Abstaining from alcohol consumption is associated with an increased risk of depression according to a new study published in Addiction journal.
It has long been recognised that excessive alcohol consumption can lead to poor physical and mental health. However, there has been mounting evidence that low levels of alcohol consumption may also be associated with poor mental health possibly due to abstainers having other health problems or being reformed heavy drinkers.
The study utilised data from the Nord-Trøndelag Health Study (HUNT Study) based in Norway. This provided information on the drinking habits and mental health of over 38,000 individuals. Using this data the authors were able to show that those individuals who reported drinking no alcohol over a two week period were more likely than moderate drinkers to report symptoms of depression. Those individuals who additionally labelled themselves as "abstainers" were at the highest risk of depression. Other factors, such as age, physical health problems and number of close friends could explain some, but not all of this increased risk. The authors also had access to reported levels of alcohol consumption 10 years prior to the main survey. This showed that fourteen percent of current abstainers had previously been heavy drinkers, but this did not explain all of the increased risk of depression amongst abstainers.
The authors conclude that in societies where some use of alcohol is the norm, abstinence may be associated with being socially marginalised or particular personality traits that may also be associated with mental illness.
It should also be noted that alcohol use is associated with many physical health problems, with excessive alcohol consumption being estimated to contribute to over 33,000 death in the UK each year and many more injuries. The current guidance is for men to drink no more than three to four units each day, and women to drink no more than two to three units.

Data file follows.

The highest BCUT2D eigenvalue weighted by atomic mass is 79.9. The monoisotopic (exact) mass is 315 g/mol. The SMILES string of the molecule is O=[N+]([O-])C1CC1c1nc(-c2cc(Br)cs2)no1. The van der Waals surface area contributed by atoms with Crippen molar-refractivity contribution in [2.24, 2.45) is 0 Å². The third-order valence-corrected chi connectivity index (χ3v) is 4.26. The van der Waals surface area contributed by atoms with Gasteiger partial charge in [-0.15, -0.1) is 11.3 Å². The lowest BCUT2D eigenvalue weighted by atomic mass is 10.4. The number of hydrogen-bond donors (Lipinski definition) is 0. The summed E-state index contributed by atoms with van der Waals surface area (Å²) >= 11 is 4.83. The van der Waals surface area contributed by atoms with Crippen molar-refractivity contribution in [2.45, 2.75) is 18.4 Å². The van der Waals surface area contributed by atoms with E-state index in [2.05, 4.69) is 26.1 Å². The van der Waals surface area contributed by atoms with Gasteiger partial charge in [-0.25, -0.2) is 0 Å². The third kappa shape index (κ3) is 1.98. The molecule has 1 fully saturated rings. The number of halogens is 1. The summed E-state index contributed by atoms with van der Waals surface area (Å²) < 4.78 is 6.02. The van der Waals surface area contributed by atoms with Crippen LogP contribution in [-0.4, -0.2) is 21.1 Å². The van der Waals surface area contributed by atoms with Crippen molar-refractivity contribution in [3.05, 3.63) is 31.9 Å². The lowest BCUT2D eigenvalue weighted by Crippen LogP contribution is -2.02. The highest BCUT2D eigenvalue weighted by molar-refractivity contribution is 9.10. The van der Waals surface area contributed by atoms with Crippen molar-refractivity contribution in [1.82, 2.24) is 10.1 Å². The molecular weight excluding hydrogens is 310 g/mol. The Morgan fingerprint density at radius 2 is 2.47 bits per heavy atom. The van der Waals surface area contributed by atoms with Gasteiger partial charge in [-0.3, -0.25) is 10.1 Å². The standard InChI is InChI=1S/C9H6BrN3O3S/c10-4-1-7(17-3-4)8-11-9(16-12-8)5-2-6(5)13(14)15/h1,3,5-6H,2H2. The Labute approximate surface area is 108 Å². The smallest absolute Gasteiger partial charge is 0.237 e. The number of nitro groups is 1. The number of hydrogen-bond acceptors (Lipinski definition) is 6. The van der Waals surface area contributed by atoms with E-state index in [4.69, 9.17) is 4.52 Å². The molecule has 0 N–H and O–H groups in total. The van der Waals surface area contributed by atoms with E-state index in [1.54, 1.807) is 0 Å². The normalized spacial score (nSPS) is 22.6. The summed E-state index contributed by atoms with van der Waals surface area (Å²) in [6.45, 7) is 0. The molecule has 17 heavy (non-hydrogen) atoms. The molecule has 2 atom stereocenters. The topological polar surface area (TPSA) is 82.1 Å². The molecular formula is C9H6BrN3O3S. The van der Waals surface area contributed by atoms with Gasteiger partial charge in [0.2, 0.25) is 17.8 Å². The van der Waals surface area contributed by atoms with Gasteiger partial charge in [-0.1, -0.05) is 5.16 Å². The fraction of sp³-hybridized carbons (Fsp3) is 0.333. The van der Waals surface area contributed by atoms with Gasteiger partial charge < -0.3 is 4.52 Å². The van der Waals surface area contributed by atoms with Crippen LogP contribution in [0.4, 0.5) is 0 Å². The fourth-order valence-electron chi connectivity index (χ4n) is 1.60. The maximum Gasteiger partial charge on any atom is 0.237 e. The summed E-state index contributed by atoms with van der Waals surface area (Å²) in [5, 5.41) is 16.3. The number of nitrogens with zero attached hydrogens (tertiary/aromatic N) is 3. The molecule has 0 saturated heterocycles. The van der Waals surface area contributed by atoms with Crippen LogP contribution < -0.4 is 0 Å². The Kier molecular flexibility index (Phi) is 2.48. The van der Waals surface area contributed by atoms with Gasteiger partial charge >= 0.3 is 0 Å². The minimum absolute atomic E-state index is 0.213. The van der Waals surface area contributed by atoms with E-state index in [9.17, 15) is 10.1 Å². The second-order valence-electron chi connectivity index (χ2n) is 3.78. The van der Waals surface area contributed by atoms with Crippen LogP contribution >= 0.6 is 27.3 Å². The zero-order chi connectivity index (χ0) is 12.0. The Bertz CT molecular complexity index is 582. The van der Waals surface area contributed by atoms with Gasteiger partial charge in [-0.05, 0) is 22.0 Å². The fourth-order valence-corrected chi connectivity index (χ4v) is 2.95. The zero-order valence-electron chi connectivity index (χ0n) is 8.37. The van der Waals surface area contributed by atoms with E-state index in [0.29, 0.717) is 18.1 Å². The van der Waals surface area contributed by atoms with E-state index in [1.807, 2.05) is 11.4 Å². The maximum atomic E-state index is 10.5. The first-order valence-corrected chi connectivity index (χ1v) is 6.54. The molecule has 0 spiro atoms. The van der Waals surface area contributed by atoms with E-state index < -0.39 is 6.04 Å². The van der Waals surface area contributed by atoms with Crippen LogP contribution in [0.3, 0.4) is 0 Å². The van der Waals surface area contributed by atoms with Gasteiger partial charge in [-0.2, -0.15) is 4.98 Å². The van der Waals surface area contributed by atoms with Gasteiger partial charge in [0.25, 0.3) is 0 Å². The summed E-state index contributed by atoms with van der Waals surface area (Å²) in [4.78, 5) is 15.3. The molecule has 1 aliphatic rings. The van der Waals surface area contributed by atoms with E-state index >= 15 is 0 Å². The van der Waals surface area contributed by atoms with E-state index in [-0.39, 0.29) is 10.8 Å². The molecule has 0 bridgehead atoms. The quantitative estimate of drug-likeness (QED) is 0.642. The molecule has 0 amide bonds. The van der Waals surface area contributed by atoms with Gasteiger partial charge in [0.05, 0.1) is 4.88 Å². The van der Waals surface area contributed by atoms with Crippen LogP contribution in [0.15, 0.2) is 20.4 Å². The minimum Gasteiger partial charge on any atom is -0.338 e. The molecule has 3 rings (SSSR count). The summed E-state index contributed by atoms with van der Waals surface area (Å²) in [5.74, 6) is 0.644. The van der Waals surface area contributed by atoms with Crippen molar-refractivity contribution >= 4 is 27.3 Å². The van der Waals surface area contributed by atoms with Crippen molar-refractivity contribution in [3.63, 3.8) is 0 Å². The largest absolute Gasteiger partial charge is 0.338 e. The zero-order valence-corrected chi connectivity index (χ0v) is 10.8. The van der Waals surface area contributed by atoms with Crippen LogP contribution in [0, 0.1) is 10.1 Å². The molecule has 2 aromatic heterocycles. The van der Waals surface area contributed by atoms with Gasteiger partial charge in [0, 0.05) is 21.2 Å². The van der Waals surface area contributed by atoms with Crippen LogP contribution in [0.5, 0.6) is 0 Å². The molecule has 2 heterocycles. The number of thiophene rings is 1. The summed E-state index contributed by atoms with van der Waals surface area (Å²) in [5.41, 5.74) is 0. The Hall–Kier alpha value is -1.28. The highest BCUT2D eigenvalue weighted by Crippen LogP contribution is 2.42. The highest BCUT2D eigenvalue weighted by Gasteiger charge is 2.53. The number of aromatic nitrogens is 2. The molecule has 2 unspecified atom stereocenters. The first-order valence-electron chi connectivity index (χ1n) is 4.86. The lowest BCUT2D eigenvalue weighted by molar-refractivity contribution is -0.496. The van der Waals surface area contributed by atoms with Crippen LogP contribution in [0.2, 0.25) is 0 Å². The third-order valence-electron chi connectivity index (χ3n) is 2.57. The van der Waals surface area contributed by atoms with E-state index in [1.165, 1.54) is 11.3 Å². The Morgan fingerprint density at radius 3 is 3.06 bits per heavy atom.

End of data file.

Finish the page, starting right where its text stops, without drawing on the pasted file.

Skogen J. C., Harvey S. B., Henderson M., Stordal E., Mykletun A. Anxiety and depression among abstainers and low-level alcohol consumers. Addiction 2009; 104: 1519-1529
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Addiction (www.addictionjournal.org) is a monthly international scientific journal publishing more than 2000 pages every year. Owned by the Society for the Study of Addiction, it has been in continuous publication since 1884. Addiction is the top journal in the field of substance abuse and is number one in the 2008 ISI Journal Citation Reports © Ranking in the Substance Abuse Category. Addiction publishes peer-reviewed research reports on alcohol, illicit drugs and tobacco, bringing together research conducted within many different disciplines, as well as editorials and other debate pieces.